Archive for March, 2010

A novel approach to the news

“I see what I see very clearly. But I don’t know what I’m looking at.”
So says the anonymous narrator of the late Gordon Burn’s Born Yesterday: The News as a Novel. If ever a sentence summed up a book, that has to to be it. Bemused readers at the Berwick weren’t sure what to make of the experiment in which Burn, who died last year, took the news stories from the summer of 2008 and melded them with strands of fiction to produce a peculiar new form. Some readers hated it and others admired it – but it was a great book group choice in one sense, because it sparked a┬álively and very different debate.
Before the meeting, I was unable to make up my mind about the book. It certainly was an easy read and although “enjoyable” was hardly the word, because the subject matter was often too traumatic, it was fascinating. My problem was whether or not Burn achieved his aim of turning the news into a novel, or did he end up with something more akin to reportage or cultural critique? For Ann, the novel worked because what Burn did, with his links and coincidences, was impose a structure on the events, which was more important than whether he “fictionalised” them enough. Others simply felt they’d been forced to rake back through a series of unpleasant, often disturbing news stories, for no good literary reason. In fact, the debate often veered away from the literary merits or otherwise of Born Yesterday to a discussion on the way news is reported and the way we respond to it.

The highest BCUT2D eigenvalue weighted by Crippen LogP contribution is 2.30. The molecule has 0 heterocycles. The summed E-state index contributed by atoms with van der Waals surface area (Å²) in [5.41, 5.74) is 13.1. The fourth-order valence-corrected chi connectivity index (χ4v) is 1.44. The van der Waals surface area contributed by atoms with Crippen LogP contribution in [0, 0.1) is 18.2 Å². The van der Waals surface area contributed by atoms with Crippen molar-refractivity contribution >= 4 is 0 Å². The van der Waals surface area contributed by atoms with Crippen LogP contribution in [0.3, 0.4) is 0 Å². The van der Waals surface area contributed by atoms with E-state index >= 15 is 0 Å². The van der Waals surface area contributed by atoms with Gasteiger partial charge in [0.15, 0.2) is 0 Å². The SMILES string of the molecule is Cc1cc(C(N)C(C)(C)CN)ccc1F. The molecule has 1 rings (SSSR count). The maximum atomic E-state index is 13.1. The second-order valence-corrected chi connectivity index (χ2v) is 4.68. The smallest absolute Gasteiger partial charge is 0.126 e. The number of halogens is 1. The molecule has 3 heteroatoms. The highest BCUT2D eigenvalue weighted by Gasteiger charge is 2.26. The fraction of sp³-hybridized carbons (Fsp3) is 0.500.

The use of coincidences in the book was sly and sometimes unsettling. I admired the passages about Trimdon and certainly I think Burn’s central premise – that in these days of news saturation it is increasingly difficult to separate fact from fiction – was worth the examination he gave it. Maisie and Janet both sensed that it had been rushed, particularly towards the end, and we wondered if Burn’s illness contributed to this. Mike suggested that David Peace, the author quoted on the front of our edition, is also worth reading as he too writes novels based on real events. But I think new member Hannah put her finger on the problem with Born Yesterday as a work of literature. Most fiction, she argued, allows us to use our imaginations. Here, the material was so familiar and recent that there was little scope for the reader’s imagination. And that may be where “the news as a novel” fell down in the literary stakes.
Do join us next month when we’ll be discussing the highly-acclaimed The Shadow of A Smile by Nigerian-born Kachi Ozumba. And Kim at Doolally’s has Colm Toibin’s Brooklyn now in paperback at a great discount, so do call in for your copy.
Next meeting: Tuesday 6th April, 6.30pm at Doolally’s in Marygate, Berwick.


About the book group

The Berwick Book Group meets on the first Tuesday of every month at the First Class Passenger Lounge on the platform of Berwick Train Station at 6.30pm.

If you would like more information about what the group is reading, please visit

March 2010
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